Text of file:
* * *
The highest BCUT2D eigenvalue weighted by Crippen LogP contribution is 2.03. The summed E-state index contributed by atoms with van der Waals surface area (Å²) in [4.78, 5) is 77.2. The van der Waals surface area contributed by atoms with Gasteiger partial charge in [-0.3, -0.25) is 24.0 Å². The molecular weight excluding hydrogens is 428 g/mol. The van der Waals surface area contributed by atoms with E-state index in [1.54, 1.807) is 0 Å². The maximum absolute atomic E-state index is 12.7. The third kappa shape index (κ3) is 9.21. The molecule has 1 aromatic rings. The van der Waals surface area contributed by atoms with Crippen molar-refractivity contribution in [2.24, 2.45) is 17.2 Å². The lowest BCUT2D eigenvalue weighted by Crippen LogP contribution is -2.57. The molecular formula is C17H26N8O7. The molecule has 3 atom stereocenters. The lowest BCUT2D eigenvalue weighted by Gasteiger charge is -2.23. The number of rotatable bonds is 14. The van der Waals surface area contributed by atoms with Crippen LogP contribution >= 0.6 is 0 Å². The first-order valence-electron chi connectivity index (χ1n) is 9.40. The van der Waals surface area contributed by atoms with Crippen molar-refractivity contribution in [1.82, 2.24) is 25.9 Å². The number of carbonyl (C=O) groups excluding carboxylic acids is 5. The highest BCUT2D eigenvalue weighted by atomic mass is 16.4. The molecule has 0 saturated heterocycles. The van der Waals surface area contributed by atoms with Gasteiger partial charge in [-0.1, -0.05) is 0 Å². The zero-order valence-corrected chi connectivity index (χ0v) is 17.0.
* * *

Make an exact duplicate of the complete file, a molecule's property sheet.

The highest BCUT2D eigenvalue weighted by Crippen LogP contribution is 2.03. The summed E-state index contributed by atoms with van der Waals surface area (Å²) in [4.78, 5) is 77.2. The van der Waals surface area contributed by atoms with Gasteiger partial charge in [-0.3, -0.25) is 24.0 Å². The molecular weight excluding hydrogens is 428 g/mol. The van der Waals surface area contributed by atoms with E-state index in [1.54, 1.807) is 0 Å². The maximum absolute atomic E-state index is 12.7. The third kappa shape index (κ3) is 9.21. The molecule has 1 aromatic rings. The van der Waals surface area contributed by atoms with Crippen molar-refractivity contribution in [2.24, 2.45) is 17.2 Å². The lowest BCUT2D eigenvalue weighted by Crippen LogP contribution is -2.57. The molecular formula is C17H26N8O7. The molecule has 3 atom stereocenters. The lowest BCUT2D eigenvalue weighted by Gasteiger charge is -2.23. The number of rotatable bonds is 14. The van der Waals surface area contributed by atoms with Crippen LogP contribution >= 0.6 is 0 Å². The first-order valence-electron chi connectivity index (χ1n) is 9.40. The van der Waals surface area contributed by atoms with Crippen molar-refractivity contribution in [1.82, 2.24) is 25.9 Å². The number of carbonyl (C=O) groups excluding carboxylic acids is 5. The highest BCUT2D eigenvalue weighted by atomic mass is 16.4. The molecule has 0 saturated heterocycles. The van der Waals surface area contributed by atoms with Gasteiger partial charge in [-0.1, -0.05) is 0 Å². The zero-order valence-corrected chi connectivity index (χ0v) is 17.0.